Physiological responses of Mediterranean corals to temperature and pH perturbations

Understanding coral responses to environmental change is critical to predicting their health and future distribution. While tropical and subtropical corals generally experience limited environmental changes, temperate corals undergo pronounced seasonal cycles in irradiance, temperature and nutrients. Their ability to cope with environmental changes makes temperate organisms an ideal model to investigate the effects of global change on coral physiology.

Using the two symbiotic Mediterranean corals, Cladocora caespitosa and Oculina patagonica, we studied the effects of natural changes in light and temperature on their physiological responses both in laboratory and in situ. Temperature was shown to be the major factor affecting coral metabolism. Photosynthetic and growth rates were maximal under normal summer temperatures up to a physiological threshold after which very high temperatures induced, in both coral species, a severe decrease in the rates of photosynthesis and growth. Coral response to high temperatures was species-specific, and highly dependent on the amplitude and length of the temperature stress. These results, together with the observations of recurrent mass-mortalities during recent summers suggest that endemic Mediterranean corals are living near their upper thermal limits. A second study assessed the effects of seasonality, thermal stress (+ 3 °C) and ocean acidification (700 μatm; end-of-century prediction) on the coral C. caespitosa. Corals were collected at 30 m depth and maintained in aquaria over a one-year period under experimental conditions. Surprisingly, calcification and photosynthetic rates were not affected by the high pCO2 conditions, while the seasonal change in temperature had significant effects.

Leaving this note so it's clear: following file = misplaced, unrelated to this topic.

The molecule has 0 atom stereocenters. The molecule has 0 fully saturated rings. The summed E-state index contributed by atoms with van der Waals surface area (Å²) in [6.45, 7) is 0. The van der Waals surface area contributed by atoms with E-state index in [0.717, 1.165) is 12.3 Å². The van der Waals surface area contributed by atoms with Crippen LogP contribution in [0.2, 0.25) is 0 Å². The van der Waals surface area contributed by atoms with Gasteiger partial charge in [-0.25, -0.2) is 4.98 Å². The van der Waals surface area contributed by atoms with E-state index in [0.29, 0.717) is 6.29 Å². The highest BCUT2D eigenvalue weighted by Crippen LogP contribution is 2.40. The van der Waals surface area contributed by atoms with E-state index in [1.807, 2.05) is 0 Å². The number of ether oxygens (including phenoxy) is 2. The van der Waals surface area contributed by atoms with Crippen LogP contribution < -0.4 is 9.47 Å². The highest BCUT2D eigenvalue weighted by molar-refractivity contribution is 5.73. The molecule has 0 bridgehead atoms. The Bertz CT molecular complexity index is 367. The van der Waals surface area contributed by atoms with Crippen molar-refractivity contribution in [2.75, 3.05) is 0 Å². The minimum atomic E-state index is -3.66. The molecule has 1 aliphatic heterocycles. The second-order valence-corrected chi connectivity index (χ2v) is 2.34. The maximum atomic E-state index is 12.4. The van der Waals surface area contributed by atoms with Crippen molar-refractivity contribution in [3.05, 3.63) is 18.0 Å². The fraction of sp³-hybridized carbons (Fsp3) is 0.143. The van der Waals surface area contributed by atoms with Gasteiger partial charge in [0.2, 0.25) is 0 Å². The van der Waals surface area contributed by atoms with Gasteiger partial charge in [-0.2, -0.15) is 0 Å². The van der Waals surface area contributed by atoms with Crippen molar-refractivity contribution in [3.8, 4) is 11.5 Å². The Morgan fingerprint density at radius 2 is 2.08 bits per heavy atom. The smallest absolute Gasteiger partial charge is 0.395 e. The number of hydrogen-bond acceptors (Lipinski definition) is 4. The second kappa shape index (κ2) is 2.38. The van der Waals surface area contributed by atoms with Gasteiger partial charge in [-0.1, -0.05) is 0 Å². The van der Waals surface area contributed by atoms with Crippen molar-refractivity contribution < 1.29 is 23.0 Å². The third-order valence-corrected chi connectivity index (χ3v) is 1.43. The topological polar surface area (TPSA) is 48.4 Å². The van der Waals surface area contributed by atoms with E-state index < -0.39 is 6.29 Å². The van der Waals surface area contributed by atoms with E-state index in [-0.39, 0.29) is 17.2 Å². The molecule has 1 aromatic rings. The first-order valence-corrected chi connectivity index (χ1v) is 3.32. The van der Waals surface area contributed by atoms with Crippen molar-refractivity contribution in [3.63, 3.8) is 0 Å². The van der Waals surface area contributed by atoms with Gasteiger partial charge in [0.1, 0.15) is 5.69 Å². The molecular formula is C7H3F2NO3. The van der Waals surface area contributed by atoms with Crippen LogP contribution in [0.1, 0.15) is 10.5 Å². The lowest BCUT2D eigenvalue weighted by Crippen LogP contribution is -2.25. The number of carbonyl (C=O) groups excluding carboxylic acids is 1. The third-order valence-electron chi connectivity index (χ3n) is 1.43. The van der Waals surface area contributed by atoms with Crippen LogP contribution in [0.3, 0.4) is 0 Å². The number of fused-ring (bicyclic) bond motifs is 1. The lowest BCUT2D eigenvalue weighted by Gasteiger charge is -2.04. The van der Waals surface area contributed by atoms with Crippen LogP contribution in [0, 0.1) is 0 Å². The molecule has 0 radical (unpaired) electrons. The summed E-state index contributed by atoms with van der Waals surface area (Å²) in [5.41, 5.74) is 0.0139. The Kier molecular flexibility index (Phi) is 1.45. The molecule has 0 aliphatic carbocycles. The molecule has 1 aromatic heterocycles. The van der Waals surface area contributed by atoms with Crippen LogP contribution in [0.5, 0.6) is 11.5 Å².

Rodolfo-Metalpa, R., and Ferrier-Pagés, C., 2009. Physiological responses of Mediterranean corals to temperature and pH perturbations. Comparative Biochemistry and Physiology – Part A: Molecular & Integrative Physiology 153(2): 168. Abstracts of the Annual Main Meeting of the Society of Experimental Biology, 28th June – 1st July, Glasgow, UK. Abstract.

  • Reset


OA-ICC Highlights

%d bloggers like this: